The purpose of writing this is to help those who may wonder whether or not their church is a right church. At some point, All churches who claim Christ as their Savior must stop acting as if they are the only church who is really right. Beware of that type of rhetoric, whether it comes from large or small. It seems more likely that God uses both megachurches and small churches. As a small church pastor, I want people to know that I understand these marks. In fact, I wanted to write this because my church is small and can easily be labeled as a church that doesn’t get it. Therefore, if Christ is in me and in those who attend my church, then it is dangerous when other pastors make blanket statements about churches who are not right or productive, in their opinion, because of a certain tradition that may seem to be out of touch with this new age. Likewise, it is dangerous when smaller church pastors preach against what God is doing in larger churches. The damage that is being caused is only to the mission of Christ to make disciples by using His Church.
There are more developed Marks of The Church, for example Mark Dever wrote a book called The Nine Marks of a Healthy Church. I have looked though this book, and it looks to be a good read and teaching tool. However, I elected to stick with what I see as the earliest work on this subject. I say this because I am aware that there are other variations of The Marks, but each should be developed from The Creed of Constantinople in my opinion. I believe Dever’s is. But his is a book, and this is only article that is meant to be basic.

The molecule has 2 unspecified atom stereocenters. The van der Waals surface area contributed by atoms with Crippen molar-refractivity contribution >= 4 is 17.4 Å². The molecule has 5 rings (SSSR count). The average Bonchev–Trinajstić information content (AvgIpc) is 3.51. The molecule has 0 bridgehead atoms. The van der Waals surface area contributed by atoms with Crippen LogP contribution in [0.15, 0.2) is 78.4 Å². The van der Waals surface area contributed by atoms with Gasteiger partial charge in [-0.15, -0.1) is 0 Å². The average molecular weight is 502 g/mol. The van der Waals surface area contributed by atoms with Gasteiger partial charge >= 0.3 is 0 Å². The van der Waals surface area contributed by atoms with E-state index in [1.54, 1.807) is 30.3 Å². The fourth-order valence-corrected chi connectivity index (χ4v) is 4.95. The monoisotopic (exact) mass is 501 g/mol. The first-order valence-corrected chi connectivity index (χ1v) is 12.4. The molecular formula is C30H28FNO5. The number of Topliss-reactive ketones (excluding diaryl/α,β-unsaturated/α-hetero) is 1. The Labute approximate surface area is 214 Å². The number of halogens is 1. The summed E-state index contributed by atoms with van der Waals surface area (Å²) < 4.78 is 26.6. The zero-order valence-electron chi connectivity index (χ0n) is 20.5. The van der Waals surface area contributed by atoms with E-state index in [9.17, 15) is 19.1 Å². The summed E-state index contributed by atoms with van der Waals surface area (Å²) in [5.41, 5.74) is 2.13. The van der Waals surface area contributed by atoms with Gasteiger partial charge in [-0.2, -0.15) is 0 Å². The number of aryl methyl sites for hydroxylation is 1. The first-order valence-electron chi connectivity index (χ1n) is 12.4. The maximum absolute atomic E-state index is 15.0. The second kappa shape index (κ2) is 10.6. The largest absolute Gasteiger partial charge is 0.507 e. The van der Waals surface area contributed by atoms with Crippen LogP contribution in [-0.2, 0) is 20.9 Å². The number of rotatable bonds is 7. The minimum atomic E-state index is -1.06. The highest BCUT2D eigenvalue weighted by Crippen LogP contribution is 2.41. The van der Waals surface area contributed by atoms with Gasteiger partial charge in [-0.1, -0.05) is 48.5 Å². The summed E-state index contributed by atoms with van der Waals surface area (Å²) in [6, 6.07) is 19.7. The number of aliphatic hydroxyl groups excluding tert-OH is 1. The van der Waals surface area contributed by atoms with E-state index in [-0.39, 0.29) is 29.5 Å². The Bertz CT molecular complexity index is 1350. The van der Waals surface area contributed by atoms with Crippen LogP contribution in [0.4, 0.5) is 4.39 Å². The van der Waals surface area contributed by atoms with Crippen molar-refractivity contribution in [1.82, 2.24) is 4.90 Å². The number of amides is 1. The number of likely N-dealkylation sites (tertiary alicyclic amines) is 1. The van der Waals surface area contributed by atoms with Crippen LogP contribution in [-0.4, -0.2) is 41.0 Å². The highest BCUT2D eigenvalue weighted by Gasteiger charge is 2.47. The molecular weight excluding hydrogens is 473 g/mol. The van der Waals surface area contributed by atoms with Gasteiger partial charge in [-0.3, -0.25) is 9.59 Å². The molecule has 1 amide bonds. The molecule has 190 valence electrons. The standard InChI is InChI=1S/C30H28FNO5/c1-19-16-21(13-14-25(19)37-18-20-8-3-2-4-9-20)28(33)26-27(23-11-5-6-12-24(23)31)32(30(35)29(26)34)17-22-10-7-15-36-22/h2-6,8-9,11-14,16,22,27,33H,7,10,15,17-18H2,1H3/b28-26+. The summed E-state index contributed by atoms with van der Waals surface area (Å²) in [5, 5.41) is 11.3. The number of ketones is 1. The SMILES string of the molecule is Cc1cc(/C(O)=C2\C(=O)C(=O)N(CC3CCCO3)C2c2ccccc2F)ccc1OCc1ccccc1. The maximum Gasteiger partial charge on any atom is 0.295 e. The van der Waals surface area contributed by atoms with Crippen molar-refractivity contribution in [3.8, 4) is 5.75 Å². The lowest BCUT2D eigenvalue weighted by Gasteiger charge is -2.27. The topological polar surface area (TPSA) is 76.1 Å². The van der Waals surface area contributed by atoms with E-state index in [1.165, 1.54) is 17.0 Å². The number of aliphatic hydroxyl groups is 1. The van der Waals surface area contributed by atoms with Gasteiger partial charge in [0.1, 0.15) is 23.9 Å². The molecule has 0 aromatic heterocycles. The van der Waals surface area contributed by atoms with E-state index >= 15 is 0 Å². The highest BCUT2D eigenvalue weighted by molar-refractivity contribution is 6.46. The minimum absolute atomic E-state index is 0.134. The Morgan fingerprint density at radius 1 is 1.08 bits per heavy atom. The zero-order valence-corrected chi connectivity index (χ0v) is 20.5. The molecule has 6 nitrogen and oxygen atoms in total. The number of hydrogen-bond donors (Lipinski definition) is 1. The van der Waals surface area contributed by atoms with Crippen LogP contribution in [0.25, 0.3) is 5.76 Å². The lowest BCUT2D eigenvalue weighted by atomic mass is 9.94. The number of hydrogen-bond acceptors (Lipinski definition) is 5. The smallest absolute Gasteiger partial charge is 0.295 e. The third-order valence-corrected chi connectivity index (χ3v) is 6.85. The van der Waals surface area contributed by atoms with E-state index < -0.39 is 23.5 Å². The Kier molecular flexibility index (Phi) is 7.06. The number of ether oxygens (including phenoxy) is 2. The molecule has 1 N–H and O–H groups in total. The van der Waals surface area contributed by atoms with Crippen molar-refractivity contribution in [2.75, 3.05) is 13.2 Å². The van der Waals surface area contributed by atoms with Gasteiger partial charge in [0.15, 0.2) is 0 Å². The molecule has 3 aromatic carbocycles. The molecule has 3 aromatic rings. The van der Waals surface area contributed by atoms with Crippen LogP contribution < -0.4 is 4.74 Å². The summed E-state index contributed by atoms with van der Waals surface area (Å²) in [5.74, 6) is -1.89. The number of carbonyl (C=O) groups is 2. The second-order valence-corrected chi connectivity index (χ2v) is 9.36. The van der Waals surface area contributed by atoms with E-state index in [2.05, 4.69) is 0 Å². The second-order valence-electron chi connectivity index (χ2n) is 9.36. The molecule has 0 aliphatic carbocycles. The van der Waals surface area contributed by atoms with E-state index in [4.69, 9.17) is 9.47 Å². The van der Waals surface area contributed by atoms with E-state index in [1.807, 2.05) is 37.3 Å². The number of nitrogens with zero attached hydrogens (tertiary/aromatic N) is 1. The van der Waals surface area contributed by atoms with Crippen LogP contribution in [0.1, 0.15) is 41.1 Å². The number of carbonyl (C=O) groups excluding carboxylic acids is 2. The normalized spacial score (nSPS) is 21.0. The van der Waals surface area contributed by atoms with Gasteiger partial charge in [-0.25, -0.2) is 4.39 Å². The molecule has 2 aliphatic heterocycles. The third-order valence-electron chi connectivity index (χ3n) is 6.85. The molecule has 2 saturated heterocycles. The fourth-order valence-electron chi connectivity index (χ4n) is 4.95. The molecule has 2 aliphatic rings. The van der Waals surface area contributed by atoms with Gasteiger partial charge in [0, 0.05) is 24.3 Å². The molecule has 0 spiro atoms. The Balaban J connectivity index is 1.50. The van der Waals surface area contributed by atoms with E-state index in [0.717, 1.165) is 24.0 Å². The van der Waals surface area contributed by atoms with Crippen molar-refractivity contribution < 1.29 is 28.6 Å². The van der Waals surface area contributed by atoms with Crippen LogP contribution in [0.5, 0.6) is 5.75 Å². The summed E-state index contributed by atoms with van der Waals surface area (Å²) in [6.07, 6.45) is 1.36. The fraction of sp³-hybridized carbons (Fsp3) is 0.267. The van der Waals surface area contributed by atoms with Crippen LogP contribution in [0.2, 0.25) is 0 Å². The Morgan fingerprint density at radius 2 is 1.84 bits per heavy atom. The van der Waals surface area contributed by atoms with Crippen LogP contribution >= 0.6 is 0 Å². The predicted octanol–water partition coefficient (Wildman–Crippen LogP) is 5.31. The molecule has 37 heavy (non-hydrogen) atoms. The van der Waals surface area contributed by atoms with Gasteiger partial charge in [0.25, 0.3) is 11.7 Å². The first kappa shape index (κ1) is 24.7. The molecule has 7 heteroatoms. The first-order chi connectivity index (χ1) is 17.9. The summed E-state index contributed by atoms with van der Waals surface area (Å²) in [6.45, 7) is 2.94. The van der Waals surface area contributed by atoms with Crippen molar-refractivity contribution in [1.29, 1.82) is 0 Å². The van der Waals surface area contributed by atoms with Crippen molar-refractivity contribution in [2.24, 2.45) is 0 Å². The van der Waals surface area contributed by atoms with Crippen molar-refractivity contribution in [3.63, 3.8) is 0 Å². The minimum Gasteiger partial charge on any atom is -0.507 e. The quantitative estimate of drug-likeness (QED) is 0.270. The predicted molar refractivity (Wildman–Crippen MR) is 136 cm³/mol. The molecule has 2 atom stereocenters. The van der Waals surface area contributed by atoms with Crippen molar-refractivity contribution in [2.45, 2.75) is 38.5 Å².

Once one establishes whether or not a church is a right church, and there doesn’t seem to be division of Christ taking place, he or she needs to seek and hear from God whether or not that is the place to serve. This should be helpful for those who are wondering what a good church looks like.
Dunning, H. Ray. Grace Faith and Holiness. Kansas City,
MO: Beacon Hill Press, 1988.